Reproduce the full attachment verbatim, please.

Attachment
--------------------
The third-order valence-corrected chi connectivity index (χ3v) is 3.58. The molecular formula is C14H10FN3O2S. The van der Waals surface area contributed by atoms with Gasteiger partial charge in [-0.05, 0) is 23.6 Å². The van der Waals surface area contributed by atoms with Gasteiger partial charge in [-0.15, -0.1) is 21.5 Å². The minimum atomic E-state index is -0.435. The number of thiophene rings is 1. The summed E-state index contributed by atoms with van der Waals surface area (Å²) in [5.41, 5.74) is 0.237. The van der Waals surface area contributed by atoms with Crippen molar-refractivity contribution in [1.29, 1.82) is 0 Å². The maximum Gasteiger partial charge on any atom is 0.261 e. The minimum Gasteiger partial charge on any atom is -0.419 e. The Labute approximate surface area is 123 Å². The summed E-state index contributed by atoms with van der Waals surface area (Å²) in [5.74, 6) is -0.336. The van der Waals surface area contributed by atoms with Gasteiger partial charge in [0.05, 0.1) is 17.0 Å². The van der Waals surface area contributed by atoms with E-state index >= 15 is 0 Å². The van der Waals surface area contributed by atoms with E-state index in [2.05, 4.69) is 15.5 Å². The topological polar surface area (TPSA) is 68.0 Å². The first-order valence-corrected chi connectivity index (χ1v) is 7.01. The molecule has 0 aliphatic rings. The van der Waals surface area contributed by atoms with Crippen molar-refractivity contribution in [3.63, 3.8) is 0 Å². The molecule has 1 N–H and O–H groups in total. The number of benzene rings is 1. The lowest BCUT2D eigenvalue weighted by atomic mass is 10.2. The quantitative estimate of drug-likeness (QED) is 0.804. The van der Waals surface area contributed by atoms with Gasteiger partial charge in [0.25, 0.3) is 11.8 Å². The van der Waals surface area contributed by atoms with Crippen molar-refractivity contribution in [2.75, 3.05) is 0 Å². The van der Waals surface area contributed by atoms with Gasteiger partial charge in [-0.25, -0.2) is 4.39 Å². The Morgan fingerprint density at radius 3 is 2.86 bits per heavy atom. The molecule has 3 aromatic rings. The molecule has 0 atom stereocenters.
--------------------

The third-order valence-corrected chi connectivity index (χ3v) is 3.58. The molecular formula is C14H10FN3O2S. The van der Waals surface area contributed by atoms with Gasteiger partial charge in [-0.05, 0) is 23.6 Å². The van der Waals surface area contributed by atoms with Gasteiger partial charge in [-0.15, -0.1) is 21.5 Å². The minimum atomic E-state index is -0.435. The number of thiophene rings is 1. The summed E-state index contributed by atoms with van der Waals surface area (Å²) in [5.41, 5.74) is 0.237. The van der Waals surface area contributed by atoms with Crippen molar-refractivity contribution in [1.29, 1.82) is 0 Å². The maximum Gasteiger partial charge on any atom is 0.261 e. The minimum Gasteiger partial charge on any atom is -0.419 e. The Labute approximate surface area is 123 Å². The summed E-state index contributed by atoms with van der Waals surface area (Å²) in [5.74, 6) is -0.336. The van der Waals surface area contributed by atoms with Gasteiger partial charge in [0.05, 0.1) is 17.0 Å². The van der Waals surface area contributed by atoms with E-state index >= 15 is 0 Å². The van der Waals surface area contributed by atoms with E-state index in [2.05, 4.69) is 15.5 Å². The topological polar surface area (TPSA) is 68.0 Å². The first-order valence-corrected chi connectivity index (χ1v) is 7.01. The molecule has 0 aliphatic rings. The van der Waals surface area contributed by atoms with Crippen molar-refractivity contribution in [3.63, 3.8) is 0 Å². The molecule has 1 N–H and O–H groups in total. The number of benzene rings is 1. The lowest BCUT2D eigenvalue weighted by atomic mass is 10.2. The quantitative estimate of drug-likeness (QED) is 0.804. The van der Waals surface area contributed by atoms with Gasteiger partial charge in [0.25, 0.3) is 11.8 Å². The van der Waals surface area contributed by atoms with Crippen molar-refractivity contribution in [2.75, 3.05) is 0 Å². The van der Waals surface area contributed by atoms with Gasteiger partial charge in [-0.25, -0.2) is 4.39 Å². The Morgan fingerprint density at radius 3 is 2.86 bits per heavy atom. The molecule has 3 aromatic rings. The molecule has 0 atom stereocenters.